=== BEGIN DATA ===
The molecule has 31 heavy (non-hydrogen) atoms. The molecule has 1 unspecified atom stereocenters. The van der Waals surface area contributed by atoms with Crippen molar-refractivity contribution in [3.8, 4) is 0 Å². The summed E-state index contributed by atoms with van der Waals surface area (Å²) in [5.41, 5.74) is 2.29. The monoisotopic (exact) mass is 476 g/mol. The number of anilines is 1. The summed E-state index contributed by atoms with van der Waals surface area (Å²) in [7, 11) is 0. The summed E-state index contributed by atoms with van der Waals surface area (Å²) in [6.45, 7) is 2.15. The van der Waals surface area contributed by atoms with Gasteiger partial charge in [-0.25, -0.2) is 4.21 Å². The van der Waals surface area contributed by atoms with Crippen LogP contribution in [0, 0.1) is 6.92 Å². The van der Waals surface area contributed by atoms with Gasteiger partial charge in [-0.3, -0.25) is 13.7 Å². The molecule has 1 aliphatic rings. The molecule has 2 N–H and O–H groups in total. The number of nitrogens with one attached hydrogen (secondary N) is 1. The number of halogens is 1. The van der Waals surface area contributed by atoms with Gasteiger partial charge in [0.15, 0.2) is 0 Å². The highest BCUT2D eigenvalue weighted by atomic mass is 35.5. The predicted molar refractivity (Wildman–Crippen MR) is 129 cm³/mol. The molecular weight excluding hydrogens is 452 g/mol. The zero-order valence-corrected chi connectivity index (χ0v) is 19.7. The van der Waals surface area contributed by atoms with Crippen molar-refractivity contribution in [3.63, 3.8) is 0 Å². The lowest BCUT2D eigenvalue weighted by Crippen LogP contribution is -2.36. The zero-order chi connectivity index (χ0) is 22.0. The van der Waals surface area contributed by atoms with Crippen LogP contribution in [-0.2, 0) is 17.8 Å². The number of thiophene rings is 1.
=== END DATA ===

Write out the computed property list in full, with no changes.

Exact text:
The molecule has 31 heavy (non-hydrogen) atoms. The molecule has 1 unspecified atom stereocenters. The van der Waals surface area contributed by atoms with Crippen molar-refractivity contribution in [3.8, 4) is 0 Å². The summed E-state index contributed by atoms with van der Waals surface area (Å²) in [5.41, 5.74) is 2.29. The monoisotopic (exact) mass is 476 g/mol. The number of anilines is 1. The summed E-state index contributed by atoms with van der Waals surface area (Å²) in [7, 11) is 0. The summed E-state index contributed by atoms with van der Waals surface area (Å²) in [6.45, 7) is 2.15. The van der Waals surface area contributed by atoms with Gasteiger partial charge in [-0.25, -0.2) is 4.21 Å². The van der Waals surface area contributed by atoms with Crippen LogP contribution in [0, 0.1) is 6.92 Å². The van der Waals surface area contributed by atoms with Gasteiger partial charge in [-0.3, -0.25) is 13.7 Å². The molecule has 1 aliphatic rings. The molecule has 2 N–H and O–H groups in total. The number of nitrogens with one attached hydrogen (secondary N) is 1. The number of halogens is 1. The van der Waals surface area contributed by atoms with Gasteiger partial charge in [0.15, 0.2) is 0 Å². The highest BCUT2D eigenvalue weighted by atomic mass is 35.5. The predicted molar refractivity (Wildman–Crippen MR) is 129 cm³/mol. The molecular weight excluding hydrogens is 452 g/mol. The zero-order valence-corrected chi connectivity index (χ0v) is 19.7. The van der Waals surface area contributed by atoms with Crippen molar-refractivity contribution in [3.63, 3.8) is 0 Å². The lowest BCUT2D eigenvalue weighted by Crippen LogP contribution is -2.36. The zero-order chi connectivity index (χ0) is 22.0. The van der Waals surface area contributed by atoms with Crippen LogP contribution in [-0.2, 0) is 17.8 Å². The number of thiophene rings is 1.